Friday, July 12, 2013


"China has now become an influential country both politically and economically, and its military developments also draw attention from other countries. Accordingly, China is strongly expected to recognize its responsibility as a major power, accept and stick to the international norms, and play a more active and cooperative role in regional and global issues. On the other hand, China has been engaging in extensive, rapid modernization of its military forces, backed by continual substantial increases in its defense budget. China has not clarified the current status and future vision of its military modernization initiatives, while its decision-making process in military and security affairs is not sufficiently transparent: Hence it has been pointed out that this could potentially lead to a sense of distrust and misunderstanding by other countries. Furthermore, China has been rapidly expanding and intensifying its maritime activities. In particular, in the waters and airspace around Japan, it has engaged in dangerous acts that could give rise to a contingency situation, such as Chinese naval vessel’s direction of its fire-control radar at a JMSDF destroyer in January this year. In addition, Chinese aircraft and surveillance ships affiliated to China's maritime law enforcement agencies have intruded into Japanese territorial waters and airspace. Coupled with the lack of transparency in its military and security affairs, these moves by China are a matter of concern for Japan and other countries in the region and the international community. Therefore, Japan needs to pay utmost attention to China’s movements. This is why China is asked to further improve transparency regarding its military and why further strengthening of mutual understanding and trust by promoting dialogue and exchanges with China is an important issue. At the same time, while a substantial reshuffle in the Chinese Communist Party leadership has taken place, resulting in the establishment of the Xi Jinping regime, the environment surrounding the next administration is certainly not rosy, due to its various domestic problems. Thus, the question of how it will deal with the challenges it faces will be the focus of attention".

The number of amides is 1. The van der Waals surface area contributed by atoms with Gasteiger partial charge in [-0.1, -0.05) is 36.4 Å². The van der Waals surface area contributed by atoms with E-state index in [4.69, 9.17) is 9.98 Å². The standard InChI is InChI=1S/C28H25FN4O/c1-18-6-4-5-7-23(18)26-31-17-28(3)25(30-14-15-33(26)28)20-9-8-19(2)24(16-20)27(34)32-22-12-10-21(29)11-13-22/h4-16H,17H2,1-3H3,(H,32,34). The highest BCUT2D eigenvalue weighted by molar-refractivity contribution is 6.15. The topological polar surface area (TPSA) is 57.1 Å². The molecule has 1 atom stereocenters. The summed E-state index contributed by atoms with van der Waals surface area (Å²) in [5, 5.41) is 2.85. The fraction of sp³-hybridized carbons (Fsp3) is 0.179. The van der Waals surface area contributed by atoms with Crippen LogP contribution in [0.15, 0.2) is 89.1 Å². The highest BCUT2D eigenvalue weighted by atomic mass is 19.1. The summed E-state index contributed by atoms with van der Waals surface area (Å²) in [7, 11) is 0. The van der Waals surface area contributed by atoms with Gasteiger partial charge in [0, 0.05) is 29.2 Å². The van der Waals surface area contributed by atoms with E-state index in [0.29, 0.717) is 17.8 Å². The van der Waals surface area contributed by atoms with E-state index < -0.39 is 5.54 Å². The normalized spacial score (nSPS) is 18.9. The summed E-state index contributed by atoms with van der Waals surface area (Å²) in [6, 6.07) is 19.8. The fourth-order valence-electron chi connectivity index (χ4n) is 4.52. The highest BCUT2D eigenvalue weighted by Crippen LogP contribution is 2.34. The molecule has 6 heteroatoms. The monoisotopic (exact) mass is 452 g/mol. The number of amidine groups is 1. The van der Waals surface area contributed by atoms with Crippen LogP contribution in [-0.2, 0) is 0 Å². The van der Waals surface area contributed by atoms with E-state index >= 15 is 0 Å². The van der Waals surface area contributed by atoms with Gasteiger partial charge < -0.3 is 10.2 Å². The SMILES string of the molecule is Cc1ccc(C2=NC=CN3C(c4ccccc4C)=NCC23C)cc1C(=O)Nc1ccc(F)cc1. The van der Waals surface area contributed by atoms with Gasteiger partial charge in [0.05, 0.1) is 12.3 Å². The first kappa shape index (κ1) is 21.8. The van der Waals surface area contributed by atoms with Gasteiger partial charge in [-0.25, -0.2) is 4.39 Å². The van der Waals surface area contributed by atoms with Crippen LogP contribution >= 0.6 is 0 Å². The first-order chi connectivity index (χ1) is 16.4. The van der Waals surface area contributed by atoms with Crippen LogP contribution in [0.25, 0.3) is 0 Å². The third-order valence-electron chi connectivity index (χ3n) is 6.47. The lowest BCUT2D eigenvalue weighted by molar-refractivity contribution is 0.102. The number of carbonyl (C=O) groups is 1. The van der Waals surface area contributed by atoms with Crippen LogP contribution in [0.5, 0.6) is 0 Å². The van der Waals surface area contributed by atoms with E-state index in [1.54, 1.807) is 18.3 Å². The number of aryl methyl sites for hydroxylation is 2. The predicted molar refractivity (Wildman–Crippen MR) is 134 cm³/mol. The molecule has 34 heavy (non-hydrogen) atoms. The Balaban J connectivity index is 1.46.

Ministry of Defense (Japan). Defense of Japan, 2013. Translation, p. 4. Accessed 12 July 2013, in "
BEIJING, June 26 (Xinhua) -- A Chinese Foreign Ministry spokeswoman slammed an overview of Japan's Defense Ministry's white paper for 2013, urging the country to conduct some introspection and do more to facilitate regional peace and stability. "China adheres to a road of peaceful development and pursues a national defense policy with a defensive nature," spokeswoman Hua Chunying told a regular press conference, adding that China is transparent in its military's strategic intent and poses no threat to any country. China's national defense development is aimed solely at maintaining national sovereignty, territorial integrity, and peace and stability in the region and the world at large, Hua noted. Owing to historical factors, Japan's military development, however, has received great attention from neighboring Asian countries, she said. "The Japanese side has been advocating the 'China threat' and deliberately creating tensions in recent years," Hua said, highlighting the international community's concerns about Japan's continuous arms expansion and frequent military drills. "We hope the Japanese side could follow the historical trend, seriously re-examine itself, take a deep look at its history of aggression and do more to facilitate the preservation of regional peace and stability," Hua said. She also reiterated that China would not change its position and determination on the issue of the Diaoyu Islands, and that it will continue to adopt measures necessary to maintain its sovereignty over the islands. "We hope the Japanese side will cease any provocative words as well as actions and make substantial efforts to help manage and resolve the issue through dialogue and consultation," Hua added. According to Japan's Kyodo News, an overview of the Japanese Defense Ministry's white paper for 2013 released on Tuesday said that a lack of transparency in Chinese military and security affairs is "a concern" for the region and the international community. In the summary, the ministry also considered it important to highlight the capabilities of the Self-Defense Forces (SDF) in dispatching troops to remote areas and conducting joint drills with the U.S. military to prepare the SDF for recapturing any control it has lost over remote islands. The latest annual paper, a summary of which was presented at a meeting of the ruling Liberal Democratic Party, is expected to be approved by the Cabinet of Japan soon".